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United States Department of Agriculture

Agricultural Research Service


item Hatfield, Jerry

Submitted to: Encyclopedia of Soil Science
Publication Type: Review Article
Publication Acceptance Date: 7/23/2001
Publication Date: N/A
Citation: N/A

Interpretive Summary:

Technical Abstract: Erosion, either by wind or water, moves large amounts of soil each year. It has been estimated that over 70% of the world's agricultural lands are affected in some degree by erosion. Continued loss of topsoil removes the most productive portion of the soil profile and although nutrients and water can be re-supplied to the soil, the productivity levels remain affected. The major onsite impact of erosion is the loss of crop productivity and this is mirrored in reductions in crop yield and water and nutrient use efficiency. In regions of the world with variable rainfall the loss of topsoil increases the vulnerability of human food supplies. Offsite impacts of erosion relate to the economic and ecological costs of sediment, nutrient, or agricultural chemical being deposited in streams, rivers, and lakes. Adoption of soil management practices to reduce erosion can have profound affects on future world food supplies.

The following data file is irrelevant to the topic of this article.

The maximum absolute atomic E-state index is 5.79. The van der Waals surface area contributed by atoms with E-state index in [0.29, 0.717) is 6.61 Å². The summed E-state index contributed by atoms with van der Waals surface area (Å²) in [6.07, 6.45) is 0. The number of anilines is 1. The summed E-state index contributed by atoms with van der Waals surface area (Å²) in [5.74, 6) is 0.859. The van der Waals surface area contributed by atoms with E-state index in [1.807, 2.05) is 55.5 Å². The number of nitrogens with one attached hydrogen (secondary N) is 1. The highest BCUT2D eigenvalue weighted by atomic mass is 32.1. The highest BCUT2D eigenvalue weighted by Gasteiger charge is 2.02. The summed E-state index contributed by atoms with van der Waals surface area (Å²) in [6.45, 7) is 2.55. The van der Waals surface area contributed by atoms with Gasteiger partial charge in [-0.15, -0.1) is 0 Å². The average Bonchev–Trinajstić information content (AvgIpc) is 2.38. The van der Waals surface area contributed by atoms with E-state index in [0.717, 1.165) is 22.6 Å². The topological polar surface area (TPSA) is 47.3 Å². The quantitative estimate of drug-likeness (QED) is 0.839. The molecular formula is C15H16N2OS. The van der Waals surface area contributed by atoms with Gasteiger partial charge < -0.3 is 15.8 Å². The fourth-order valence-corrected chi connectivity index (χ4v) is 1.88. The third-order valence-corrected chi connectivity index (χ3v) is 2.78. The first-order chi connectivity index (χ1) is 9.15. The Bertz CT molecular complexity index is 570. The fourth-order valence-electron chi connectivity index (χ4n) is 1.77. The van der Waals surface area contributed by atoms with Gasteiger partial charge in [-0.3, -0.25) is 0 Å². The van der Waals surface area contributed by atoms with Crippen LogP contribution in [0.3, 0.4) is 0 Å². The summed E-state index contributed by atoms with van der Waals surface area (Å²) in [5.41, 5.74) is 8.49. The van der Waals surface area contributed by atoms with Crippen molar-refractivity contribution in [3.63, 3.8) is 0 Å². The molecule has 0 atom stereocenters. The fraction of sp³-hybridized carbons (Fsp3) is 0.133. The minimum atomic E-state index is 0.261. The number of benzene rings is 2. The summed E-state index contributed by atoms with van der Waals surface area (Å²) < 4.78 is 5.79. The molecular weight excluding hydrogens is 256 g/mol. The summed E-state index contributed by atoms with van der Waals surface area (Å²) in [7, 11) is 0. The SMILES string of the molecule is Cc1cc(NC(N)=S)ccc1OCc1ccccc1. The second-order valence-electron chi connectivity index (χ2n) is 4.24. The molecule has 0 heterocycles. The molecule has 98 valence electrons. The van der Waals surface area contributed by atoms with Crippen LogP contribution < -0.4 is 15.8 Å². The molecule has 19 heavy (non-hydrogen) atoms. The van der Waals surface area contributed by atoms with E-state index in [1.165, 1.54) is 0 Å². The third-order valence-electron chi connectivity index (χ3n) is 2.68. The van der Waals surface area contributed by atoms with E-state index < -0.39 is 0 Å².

Last Modified: 05/23/2017
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